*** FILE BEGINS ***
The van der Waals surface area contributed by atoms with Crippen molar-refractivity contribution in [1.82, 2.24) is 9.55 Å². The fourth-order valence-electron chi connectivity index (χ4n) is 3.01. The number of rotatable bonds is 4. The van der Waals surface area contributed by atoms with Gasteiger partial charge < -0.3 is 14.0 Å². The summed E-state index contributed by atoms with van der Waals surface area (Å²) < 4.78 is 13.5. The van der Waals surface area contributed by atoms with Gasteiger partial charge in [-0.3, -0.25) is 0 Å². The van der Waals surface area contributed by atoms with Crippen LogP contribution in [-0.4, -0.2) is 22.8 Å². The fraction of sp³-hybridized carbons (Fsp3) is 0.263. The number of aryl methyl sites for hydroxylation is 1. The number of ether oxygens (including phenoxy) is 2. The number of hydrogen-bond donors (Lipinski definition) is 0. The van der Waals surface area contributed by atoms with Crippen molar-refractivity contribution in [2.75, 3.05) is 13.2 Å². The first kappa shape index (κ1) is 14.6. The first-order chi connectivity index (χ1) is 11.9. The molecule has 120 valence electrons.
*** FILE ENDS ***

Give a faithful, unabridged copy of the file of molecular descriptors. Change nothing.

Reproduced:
The van der Waals surface area contributed by atoms with Crippen molar-refractivity contribution in [1.82, 2.24) is 9.55 Å². The fourth-order valence-electron chi connectivity index (χ4n) is 3.01. The number of rotatable bonds is 4. The van der Waals surface area contributed by atoms with Gasteiger partial charge < -0.3 is 14.0 Å². The summed E-state index contributed by atoms with van der Waals surface area (Å²) < 4.78 is 13.5. The van der Waals surface area contributed by atoms with Gasteiger partial charge in [-0.3, -0.25) is 0 Å². The van der Waals surface area contributed by atoms with Crippen LogP contribution in [-0.4, -0.2) is 22.8 Å². The fraction of sp³-hybridized carbons (Fsp3) is 0.263. The number of aryl methyl sites for hydroxylation is 1. The number of ether oxygens (including phenoxy) is 2. The number of hydrogen-bond donors (Lipinski definition) is 0. The van der Waals surface area contributed by atoms with Crippen molar-refractivity contribution in [2.75, 3.05) is 13.2 Å². The first kappa shape index (κ1) is 14.6. The first-order chi connectivity index (χ1) is 11.9. The molecule has 120 valence electrons.